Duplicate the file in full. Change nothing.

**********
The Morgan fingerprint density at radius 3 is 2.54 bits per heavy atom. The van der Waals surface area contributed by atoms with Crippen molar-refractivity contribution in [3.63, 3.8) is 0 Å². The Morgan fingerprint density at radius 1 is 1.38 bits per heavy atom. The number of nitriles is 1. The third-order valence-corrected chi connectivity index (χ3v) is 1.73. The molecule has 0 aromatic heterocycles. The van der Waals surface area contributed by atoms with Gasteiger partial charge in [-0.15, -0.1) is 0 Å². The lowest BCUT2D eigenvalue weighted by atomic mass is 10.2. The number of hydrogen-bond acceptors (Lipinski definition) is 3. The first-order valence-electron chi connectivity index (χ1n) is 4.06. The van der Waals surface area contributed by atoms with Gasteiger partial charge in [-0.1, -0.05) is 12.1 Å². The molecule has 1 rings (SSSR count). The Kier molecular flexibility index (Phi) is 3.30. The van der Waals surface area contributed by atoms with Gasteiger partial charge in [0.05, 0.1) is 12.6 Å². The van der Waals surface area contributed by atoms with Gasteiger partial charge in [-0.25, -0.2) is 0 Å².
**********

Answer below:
The Morgan fingerprint density at radius 3 is 2.54 bits per heavy atom. The van der Waals surface area contributed by atoms with Crippen molar-refractivity contribution in [3.63, 3.8) is 0 Å². The Morgan fingerprint density at radius 1 is 1.38 bits per heavy atom. The number of nitriles is 1. The third-order valence-corrected chi connectivity index (χ3v) is 1.73. The molecule has 0 aromatic heterocycles. The van der Waals surface area contributed by atoms with Gasteiger partial charge in [-0.15, -0.1) is 0 Å². The lowest BCUT2D eigenvalue weighted by atomic mass is 10.2. The number of hydrogen-bond acceptors (Lipinski definition) is 3. The first-order valence-electron chi connectivity index (χ1n) is 4.06. The van der Waals surface area contributed by atoms with Gasteiger partial charge in [-0.1, -0.05) is 12.1 Å². The molecule has 1 rings (SSSR count). The Kier molecular flexibility index (Phi) is 3.30. The van der Waals surface area contributed by atoms with Gasteiger partial charge in [0.05, 0.1) is 12.6 Å². The van der Waals surface area contributed by atoms with Gasteiger partial charge in [-0.25, -0.2) is 0 Å².